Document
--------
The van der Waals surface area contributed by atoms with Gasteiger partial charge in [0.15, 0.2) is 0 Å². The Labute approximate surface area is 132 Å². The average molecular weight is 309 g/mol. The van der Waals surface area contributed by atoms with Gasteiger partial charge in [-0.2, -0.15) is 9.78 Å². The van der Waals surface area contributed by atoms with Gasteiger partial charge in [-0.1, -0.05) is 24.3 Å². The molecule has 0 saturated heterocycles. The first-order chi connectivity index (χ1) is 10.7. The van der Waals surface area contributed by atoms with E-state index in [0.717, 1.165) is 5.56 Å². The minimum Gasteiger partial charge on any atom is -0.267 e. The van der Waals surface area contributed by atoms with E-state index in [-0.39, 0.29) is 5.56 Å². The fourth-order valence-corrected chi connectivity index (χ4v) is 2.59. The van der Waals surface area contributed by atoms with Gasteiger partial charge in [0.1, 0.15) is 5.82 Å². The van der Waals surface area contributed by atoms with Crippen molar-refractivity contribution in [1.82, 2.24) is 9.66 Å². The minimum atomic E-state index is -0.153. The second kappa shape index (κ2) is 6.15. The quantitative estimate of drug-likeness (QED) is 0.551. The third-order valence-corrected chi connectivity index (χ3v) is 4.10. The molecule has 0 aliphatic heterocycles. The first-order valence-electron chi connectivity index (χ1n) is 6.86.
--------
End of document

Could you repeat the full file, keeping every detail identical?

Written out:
The van der Waals surface area contributed by atoms with Gasteiger partial charge in [0.15, 0.2) is 0 Å². The Labute approximate surface area is 132 Å². The average molecular weight is 309 g/mol. The van der Waals surface area contributed by atoms with Gasteiger partial charge in [-0.2, -0.15) is 9.78 Å². The van der Waals surface area contributed by atoms with Gasteiger partial charge in [-0.1, -0.05) is 24.3 Å². The molecule has 0 saturated heterocycles. The first-order chi connectivity index (χ1) is 10.7. The van der Waals surface area contributed by atoms with E-state index in [0.717, 1.165) is 5.56 Å². The minimum Gasteiger partial charge on any atom is -0.267 e. The van der Waals surface area contributed by atoms with E-state index in [-0.39, 0.29) is 5.56 Å². The fourth-order valence-corrected chi connectivity index (χ4v) is 2.59. The van der Waals surface area contributed by atoms with Gasteiger partial charge in [0.1, 0.15) is 5.82 Å². The van der Waals surface area contributed by atoms with Crippen molar-refractivity contribution in [1.82, 2.24) is 9.66 Å². The minimum atomic E-state index is -0.153. The second kappa shape index (κ2) is 6.15. The quantitative estimate of drug-likeness (QED) is 0.551. The third-order valence-corrected chi connectivity index (χ3v) is 4.10. The molecule has 0 aliphatic heterocycles. The first-order valence-electron chi connectivity index (χ1n) is 6.86.